Final Four Bonanza Is Just a Taste of College Athletics Riches

Basketball, football and other sports programs at U.S. universities are raking in billions, fueling an arms race among rival schools.


When sports fans tune in to this weekend’s Final Four contest in Houston, they’ll see obvious signs of financial success: the packed arena, the prime-time television slots, the high-dollar commercials. The widely watched basketball tournament is a profit machine — CBS Corp. and Time Warner’s Turner Broadcasting System are in the midst of a 14-year, $10.8 billion contract to televise March Madness — but it’s only part of the expanding income statement of the National Collegiate Athletic Association (NCAA).

For the past decade athletics budgets at U.S. universities have moved in one direction — straight up. In 2014, 124 colleges with big-time football teams brought in a combined $8.2 billion in revenue from their athletics programs, according to an Institutional Investor analysis of the latest available data from the U.S. Department of Education. That’s double their 2004 tally of $4.1 billion.

Those deepening revenue streams — provided largely by TV dollars and, to a lesser extent, by ticket sales and donations — delight the men’s football and basketball coaches who pocket ever-larger salaries, not to mention the architects and contractors building palatial new on-campus venues.

“The television money being thrown at athletic departments is enormous,” says Robert Baade, a professor of economics and business at Lake Forest College in Illinois who specializes in sports economics.

In an era of on-demand television that allows viewers to skip or avoid commercials, advertisers covet the live audiences attracted by sporting events. It’s a media trend that has driven revenue for professional and college sports alike.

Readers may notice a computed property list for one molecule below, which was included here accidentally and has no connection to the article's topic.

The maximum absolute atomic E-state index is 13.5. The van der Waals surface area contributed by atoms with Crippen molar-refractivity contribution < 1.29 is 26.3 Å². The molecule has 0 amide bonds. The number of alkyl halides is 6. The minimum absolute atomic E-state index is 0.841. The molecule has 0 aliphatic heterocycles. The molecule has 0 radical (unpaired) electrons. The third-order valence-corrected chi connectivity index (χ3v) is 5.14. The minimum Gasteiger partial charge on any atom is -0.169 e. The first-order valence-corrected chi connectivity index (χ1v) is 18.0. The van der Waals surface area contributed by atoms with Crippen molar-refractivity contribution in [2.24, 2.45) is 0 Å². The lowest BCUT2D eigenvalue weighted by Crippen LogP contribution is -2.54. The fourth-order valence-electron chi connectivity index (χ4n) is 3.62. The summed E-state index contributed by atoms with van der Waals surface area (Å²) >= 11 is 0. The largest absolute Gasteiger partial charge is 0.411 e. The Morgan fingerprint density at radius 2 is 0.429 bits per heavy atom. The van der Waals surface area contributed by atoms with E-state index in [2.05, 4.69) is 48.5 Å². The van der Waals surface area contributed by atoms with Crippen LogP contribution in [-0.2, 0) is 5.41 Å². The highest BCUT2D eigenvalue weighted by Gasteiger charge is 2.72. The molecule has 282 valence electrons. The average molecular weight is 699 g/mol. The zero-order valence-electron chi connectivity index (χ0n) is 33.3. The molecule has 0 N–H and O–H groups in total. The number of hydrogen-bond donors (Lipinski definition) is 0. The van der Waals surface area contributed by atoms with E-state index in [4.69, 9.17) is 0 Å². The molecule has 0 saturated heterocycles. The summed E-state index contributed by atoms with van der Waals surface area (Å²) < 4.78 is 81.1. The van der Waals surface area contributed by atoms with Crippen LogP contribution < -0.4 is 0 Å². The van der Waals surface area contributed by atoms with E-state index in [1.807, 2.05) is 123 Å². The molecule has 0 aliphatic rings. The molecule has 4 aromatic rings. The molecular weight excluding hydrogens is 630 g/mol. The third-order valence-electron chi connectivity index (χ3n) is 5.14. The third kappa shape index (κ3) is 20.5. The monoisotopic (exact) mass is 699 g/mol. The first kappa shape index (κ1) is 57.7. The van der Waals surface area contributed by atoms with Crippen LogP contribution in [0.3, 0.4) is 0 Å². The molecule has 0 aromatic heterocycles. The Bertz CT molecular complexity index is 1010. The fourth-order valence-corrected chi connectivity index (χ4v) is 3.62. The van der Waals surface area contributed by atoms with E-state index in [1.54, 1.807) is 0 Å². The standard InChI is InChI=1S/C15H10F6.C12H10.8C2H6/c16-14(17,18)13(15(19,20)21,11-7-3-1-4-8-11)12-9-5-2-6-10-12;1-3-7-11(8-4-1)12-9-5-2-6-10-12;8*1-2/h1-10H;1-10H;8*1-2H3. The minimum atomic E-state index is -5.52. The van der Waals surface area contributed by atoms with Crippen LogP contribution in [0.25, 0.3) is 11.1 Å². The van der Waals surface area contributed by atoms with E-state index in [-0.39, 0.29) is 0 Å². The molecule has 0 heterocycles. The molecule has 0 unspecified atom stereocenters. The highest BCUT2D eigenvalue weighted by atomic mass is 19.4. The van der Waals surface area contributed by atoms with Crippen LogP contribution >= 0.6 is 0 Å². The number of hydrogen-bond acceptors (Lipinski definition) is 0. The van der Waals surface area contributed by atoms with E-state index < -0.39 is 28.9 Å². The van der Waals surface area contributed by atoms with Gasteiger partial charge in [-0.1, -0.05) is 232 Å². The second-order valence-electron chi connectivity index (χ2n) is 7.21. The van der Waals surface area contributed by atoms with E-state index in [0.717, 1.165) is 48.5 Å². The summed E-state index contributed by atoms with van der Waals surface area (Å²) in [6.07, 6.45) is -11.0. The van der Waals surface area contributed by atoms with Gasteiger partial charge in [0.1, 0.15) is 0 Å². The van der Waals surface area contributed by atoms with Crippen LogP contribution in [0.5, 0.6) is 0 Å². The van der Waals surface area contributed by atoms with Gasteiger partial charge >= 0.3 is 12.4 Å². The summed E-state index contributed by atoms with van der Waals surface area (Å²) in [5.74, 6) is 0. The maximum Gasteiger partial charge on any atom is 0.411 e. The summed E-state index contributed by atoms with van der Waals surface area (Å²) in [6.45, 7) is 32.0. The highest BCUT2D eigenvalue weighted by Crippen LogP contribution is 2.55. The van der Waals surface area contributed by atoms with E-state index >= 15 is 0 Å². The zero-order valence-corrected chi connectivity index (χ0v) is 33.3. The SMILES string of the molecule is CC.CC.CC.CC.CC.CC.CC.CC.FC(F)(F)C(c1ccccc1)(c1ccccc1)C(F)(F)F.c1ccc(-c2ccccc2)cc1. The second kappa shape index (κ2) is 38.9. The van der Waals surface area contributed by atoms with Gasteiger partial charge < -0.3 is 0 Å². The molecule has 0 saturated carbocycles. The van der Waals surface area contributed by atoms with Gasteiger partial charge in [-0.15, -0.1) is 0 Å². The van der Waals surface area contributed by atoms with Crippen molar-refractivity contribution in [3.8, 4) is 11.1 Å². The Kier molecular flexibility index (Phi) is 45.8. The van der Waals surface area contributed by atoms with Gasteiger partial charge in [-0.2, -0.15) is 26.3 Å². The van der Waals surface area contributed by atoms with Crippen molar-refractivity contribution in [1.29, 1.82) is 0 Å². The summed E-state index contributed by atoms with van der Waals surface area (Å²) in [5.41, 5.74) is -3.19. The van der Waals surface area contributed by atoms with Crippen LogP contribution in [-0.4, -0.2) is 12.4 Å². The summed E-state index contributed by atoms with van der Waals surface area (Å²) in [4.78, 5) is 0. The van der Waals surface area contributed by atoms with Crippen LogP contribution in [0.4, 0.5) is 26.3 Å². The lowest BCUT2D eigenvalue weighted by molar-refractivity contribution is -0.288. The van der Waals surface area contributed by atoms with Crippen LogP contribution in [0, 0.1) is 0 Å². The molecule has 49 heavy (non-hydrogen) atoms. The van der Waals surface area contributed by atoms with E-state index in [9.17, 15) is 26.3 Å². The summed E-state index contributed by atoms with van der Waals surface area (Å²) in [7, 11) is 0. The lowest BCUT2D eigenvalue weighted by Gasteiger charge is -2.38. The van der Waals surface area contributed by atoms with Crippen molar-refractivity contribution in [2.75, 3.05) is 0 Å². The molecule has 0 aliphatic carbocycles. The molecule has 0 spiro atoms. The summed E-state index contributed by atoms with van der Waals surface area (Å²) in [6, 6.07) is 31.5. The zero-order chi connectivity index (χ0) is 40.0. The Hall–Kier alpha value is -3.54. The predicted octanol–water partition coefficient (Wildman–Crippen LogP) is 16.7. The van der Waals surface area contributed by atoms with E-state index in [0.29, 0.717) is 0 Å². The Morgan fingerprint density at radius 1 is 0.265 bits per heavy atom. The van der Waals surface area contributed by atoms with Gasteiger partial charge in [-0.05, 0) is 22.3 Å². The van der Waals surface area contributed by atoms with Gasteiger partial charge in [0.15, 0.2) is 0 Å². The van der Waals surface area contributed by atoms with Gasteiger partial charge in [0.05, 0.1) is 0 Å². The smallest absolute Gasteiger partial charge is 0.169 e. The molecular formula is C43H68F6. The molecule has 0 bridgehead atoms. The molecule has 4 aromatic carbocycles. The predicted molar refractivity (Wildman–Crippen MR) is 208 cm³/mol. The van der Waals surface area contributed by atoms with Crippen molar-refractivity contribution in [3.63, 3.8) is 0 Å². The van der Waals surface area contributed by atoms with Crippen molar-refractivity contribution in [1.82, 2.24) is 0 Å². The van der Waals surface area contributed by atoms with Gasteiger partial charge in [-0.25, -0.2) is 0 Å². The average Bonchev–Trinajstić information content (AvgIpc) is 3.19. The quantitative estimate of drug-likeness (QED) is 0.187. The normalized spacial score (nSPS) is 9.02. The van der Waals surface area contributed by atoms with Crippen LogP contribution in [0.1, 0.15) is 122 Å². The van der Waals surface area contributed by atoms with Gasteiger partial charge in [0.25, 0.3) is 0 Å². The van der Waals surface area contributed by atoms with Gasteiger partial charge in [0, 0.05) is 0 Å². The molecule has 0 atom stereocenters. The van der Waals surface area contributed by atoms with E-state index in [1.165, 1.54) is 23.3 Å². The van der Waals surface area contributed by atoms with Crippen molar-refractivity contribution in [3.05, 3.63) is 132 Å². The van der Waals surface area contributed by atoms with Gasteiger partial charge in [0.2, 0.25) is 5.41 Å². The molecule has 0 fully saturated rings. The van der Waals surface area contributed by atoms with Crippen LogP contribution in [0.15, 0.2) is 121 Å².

College football’s new four-team playoff has proved to be a cash cow for an already lucrative sport. The Walt Disney Co.’s ESPN division paid the NCAA $7.3 billion for the right to televise the college football playoffs from 2014 through 2025.


Meanwhile, such minor sports as volleyball, wrestling, track and softball provide programming on the new breed of all-sports channels, such as the Big Ten Conference’s and Fox Entertainment’s Big Ten Network; the Southeastern Conference’s ESPN-owned SEC Network; and the Longhorn Network, owned by the University of Texas at Austin, ESPN and sports marketing giant IMG College.

“When the Big Ten launched the Big Ten Network in 2007, that was the first domino that then led the other conferences to try to match what the Big Ten was doing,” says Amy Perko, executive director of the Miami-based Knight Commission on Intercollegiate Athletics, a nonprofit that scrutinizes the money flowing into college sports.

Just how gaudy have the sums become over the past decade? Consider this: In 2004 no college brought in more than $90 million in sports revenue. In 2014, 30 schools topped the $90 million mark.

The University of Texas generated the biggest bucks, raking in $179.6 million that year, followed by Ohio State University’s $170.9 million, the University of Alabama’s $150.6 million and Louisiana State University’s $138.9 million.

The top 25 schools by revenue are a reasonable proxy for the top 25 on the gridiron. On college athletics’ financial ledgers, football is king. In 2014 the sport generated a total of $3.7 billion in revenue at the 124 schools examined by II. Basketball brought in a collective $995 million.